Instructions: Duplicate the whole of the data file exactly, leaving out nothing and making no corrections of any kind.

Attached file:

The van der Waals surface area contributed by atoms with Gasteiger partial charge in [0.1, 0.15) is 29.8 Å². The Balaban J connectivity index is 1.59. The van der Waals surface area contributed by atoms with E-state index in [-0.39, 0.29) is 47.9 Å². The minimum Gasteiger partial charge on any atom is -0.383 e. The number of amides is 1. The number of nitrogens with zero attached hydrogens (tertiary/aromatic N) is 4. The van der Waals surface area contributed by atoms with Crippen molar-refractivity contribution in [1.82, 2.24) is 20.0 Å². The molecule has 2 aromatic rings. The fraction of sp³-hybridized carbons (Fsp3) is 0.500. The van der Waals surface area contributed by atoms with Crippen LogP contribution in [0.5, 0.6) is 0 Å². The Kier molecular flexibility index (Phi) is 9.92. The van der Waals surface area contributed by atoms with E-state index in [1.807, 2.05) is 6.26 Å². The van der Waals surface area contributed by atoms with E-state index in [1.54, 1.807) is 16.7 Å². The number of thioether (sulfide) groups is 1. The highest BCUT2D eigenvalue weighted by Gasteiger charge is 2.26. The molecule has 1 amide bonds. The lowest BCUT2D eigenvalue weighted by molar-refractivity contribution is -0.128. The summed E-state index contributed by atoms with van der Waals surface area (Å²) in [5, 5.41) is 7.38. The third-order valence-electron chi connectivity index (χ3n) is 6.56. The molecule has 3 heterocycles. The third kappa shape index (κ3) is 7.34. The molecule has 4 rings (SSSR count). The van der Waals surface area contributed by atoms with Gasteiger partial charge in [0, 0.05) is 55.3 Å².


The van der Waals surface area contributed by atoms with Gasteiger partial charge in [0.1, 0.15) is 29.8 Å². The Balaban J connectivity index is 1.59. The van der Waals surface area contributed by atoms with E-state index in [-0.39, 0.29) is 47.9 Å². The minimum Gasteiger partial charge on any atom is -0.383 e. The number of amides is 1. The number of nitrogens with zero attached hydrogens (tertiary/aromatic N) is 4. The van der Waals surface area contributed by atoms with Crippen molar-refractivity contribution in [1.82, 2.24) is 20.0 Å². The molecule has 2 aromatic rings. The fraction of sp³-hybridized carbons (Fsp3) is 0.500. The van der Waals surface area contributed by atoms with Crippen LogP contribution in [0.5, 0.6) is 0 Å². The Kier molecular flexibility index (Phi) is 9.92. The van der Waals surface area contributed by atoms with E-state index in [1.807, 2.05) is 6.26 Å². The van der Waals surface area contributed by atoms with E-state index in [1.54, 1.807) is 16.7 Å². The number of thioether (sulfide) groups is 1. The highest BCUT2D eigenvalue weighted by Gasteiger charge is 2.26. The molecule has 1 amide bonds. The lowest BCUT2D eigenvalue weighted by molar-refractivity contribution is -0.128. The summed E-state index contributed by atoms with van der Waals surface area (Å²) in [5, 5.41) is 7.38. The third-order valence-electron chi connectivity index (χ3n) is 6.56. The molecule has 3 heterocycles. The third kappa shape index (κ3) is 7.34. The molecule has 4 rings (SSSR count). The van der Waals surface area contributed by atoms with Gasteiger partial charge in [0, 0.05) is 55.3 Å².